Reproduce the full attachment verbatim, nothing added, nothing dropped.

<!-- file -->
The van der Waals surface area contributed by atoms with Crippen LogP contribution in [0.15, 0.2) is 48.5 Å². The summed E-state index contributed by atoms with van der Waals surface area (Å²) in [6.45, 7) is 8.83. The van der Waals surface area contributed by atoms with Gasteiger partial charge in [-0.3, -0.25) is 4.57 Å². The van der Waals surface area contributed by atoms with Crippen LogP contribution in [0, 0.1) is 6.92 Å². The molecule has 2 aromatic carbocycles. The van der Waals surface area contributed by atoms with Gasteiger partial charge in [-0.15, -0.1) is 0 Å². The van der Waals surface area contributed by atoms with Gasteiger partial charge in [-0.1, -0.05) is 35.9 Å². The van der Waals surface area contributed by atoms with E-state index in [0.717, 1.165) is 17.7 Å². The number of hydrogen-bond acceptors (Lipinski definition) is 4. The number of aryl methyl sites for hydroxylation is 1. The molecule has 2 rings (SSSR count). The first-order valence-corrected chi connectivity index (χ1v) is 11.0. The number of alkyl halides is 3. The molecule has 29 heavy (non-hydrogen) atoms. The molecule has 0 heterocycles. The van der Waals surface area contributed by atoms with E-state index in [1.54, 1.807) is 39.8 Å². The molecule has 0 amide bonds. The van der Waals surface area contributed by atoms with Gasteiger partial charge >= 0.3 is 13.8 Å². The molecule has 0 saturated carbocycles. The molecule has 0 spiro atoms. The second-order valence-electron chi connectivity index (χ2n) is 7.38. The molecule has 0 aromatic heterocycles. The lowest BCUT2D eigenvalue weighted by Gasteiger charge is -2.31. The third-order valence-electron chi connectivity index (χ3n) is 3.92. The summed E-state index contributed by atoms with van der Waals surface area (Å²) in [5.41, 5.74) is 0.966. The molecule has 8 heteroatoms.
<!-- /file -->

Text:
The van der Waals surface area contributed by atoms with Crippen LogP contribution in [0.15, 0.2) is 48.5 Å². The summed E-state index contributed by atoms with van der Waals surface area (Å²) in [6.45, 7) is 8.83. The van der Waals surface area contributed by atoms with Gasteiger partial charge in [-0.3, -0.25) is 4.57 Å². The van der Waals surface area contributed by atoms with Crippen LogP contribution in [0, 0.1) is 6.92 Å². The molecule has 2 aromatic carbocycles. The van der Waals surface area contributed by atoms with Gasteiger partial charge in [-0.15, -0.1) is 0 Å². The van der Waals surface area contributed by atoms with Gasteiger partial charge in [-0.1, -0.05) is 35.9 Å². The van der Waals surface area contributed by atoms with E-state index in [0.717, 1.165) is 17.7 Å². The number of hydrogen-bond acceptors (Lipinski definition) is 4. The number of aryl methyl sites for hydroxylation is 1. The molecule has 2 rings (SSSR count). The first-order valence-corrected chi connectivity index (χ1v) is 11.0. The number of alkyl halides is 3. The molecule has 29 heavy (non-hydrogen) atoms. The molecule has 0 heterocycles. The van der Waals surface area contributed by atoms with E-state index in [1.54, 1.807) is 39.8 Å². The molecule has 0 amide bonds. The van der Waals surface area contributed by atoms with Gasteiger partial charge >= 0.3 is 13.8 Å². The molecule has 0 saturated carbocycles. The molecule has 0 spiro atoms. The second-order valence-electron chi connectivity index (χ2n) is 7.38. The molecule has 0 aromatic heterocycles. The lowest BCUT2D eigenvalue weighted by Gasteiger charge is -2.31. The third-order valence-electron chi connectivity index (χ3n) is 3.92. The summed E-state index contributed by atoms with van der Waals surface area (Å²) in [5.41, 5.74) is 0.966. The molecule has 8 heteroatoms.